That being said, several circuits, in considering the particular issue of judicial estoppel and the omission of assets in a bankruptcy case, have concluded that deliberate or intentional manipulation can be inferred from the record. The Fifth Circuit concluded that, “the debtor's failure to satisfy its statutory disclosure duty is ‘inadvertent’ only when, in general, the debtor either lacks knowledge of the undisclosed claims or has no motive for their concealment.” Coastal Plains, 179 F.3d at 210. In that case, the court held that judicial estoppel barred the plaintiffs from asserting claims previously undisclosed to the bankruptcy court because the plaintiffs both knew about the undisclosed claims and had the motive to conceal them from the bankruptcy court. Id. at 212; see also, Payless Wholesale Distrib. Inc. v. Alberto Culver, Inc., 989 F.2d 570 (1st Cir.1993)(holding that judicial estoppel barred a former debtor from asserting racketeering, antitrust and fraud claims because the debtor intentionally failed to disclose the claims in a prior bankruptcy proceeding, even though it knew about the claims and had the motive to conceal them).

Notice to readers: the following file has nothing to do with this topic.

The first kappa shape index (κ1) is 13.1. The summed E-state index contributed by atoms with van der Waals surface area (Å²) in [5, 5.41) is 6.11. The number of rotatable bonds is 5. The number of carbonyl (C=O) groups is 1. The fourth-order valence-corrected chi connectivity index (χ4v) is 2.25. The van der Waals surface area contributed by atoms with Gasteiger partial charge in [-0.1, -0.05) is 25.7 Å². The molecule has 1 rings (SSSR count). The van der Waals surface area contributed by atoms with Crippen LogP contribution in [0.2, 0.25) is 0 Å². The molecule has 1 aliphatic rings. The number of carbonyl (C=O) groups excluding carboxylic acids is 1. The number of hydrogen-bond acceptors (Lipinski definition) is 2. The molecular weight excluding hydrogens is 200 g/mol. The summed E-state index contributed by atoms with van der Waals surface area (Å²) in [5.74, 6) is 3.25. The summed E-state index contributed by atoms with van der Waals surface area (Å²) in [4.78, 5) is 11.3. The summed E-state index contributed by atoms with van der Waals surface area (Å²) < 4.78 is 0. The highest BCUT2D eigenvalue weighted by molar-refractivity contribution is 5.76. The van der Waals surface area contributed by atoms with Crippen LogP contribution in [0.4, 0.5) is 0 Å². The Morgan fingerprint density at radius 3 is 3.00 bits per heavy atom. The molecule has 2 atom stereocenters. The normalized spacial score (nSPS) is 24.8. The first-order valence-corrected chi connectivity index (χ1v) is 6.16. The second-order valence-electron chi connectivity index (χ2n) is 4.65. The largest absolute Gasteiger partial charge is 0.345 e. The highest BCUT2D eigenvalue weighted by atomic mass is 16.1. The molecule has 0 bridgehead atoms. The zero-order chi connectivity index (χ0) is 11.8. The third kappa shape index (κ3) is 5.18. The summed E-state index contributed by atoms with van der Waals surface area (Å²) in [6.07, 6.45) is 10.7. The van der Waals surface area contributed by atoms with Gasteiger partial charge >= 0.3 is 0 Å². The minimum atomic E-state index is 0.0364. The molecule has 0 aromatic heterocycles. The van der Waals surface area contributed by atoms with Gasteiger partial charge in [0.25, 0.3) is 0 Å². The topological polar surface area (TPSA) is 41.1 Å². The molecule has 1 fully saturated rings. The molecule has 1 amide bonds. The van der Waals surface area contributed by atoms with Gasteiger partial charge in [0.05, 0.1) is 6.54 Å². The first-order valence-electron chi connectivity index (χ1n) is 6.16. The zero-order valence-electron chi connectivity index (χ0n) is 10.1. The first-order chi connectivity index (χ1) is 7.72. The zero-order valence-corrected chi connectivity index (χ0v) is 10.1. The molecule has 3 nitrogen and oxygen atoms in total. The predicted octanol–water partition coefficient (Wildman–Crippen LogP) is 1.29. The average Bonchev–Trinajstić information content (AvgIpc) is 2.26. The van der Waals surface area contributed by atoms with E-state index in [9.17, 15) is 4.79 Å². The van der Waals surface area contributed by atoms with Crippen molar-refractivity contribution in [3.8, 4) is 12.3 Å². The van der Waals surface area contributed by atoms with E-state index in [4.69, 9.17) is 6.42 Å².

The Third Circuit, in Ryan, 81 F.3d at 363-364, concluded that intentional manipulation of the judicial system on the part of the debtor could not be inferred because the record contained nothing to suggest that the debtor deliberately took inconsistent positions to gain an unfair advantage. Furthermore, the debtor in Ryan also failed to disclose potential liabilities to the bankruptcy court, which the Third Circuit concluded offset his failure to disclose potential assets. Id. at 363. Years earlier, in Oneida Motor Freight, Inc. v. United Jersey Bank, 848 F.2d 414, 418-19 (3d Cir.1988), the Third Circuit held that judicial estoppel barred a Chapter 11 debtor from pursuing claims against a bank that it did not reveal during previous bankruptcy proceedings. The debtor listed its debt to the bank as a liability in the bankruptcy. However, the debtor did not reveal to the bankruptcy court the possibility of an offset of that debt due to the debtor's claim against the bank. Id. at 417. The Third Circuit later explained, in Ryan, that while it did not make an express finding of intentional misconduct in Oneida, “there was ample evidence in the [Oneida] record from which an inference of deliberate manipulation could be drawn.” Ryan, 81 F.3d at 363. The Third Circuit concluded that the debtor in Oneida had knowledge of its claim when it completed the schedule of assets in the bankruptcy, and that it also had the motive to conceal the claims because creditors may have voted against the reorganization had they known about the potential offset. Oneida, 848 F.2d at 417-418; Ryan, 81 F.3d at 363.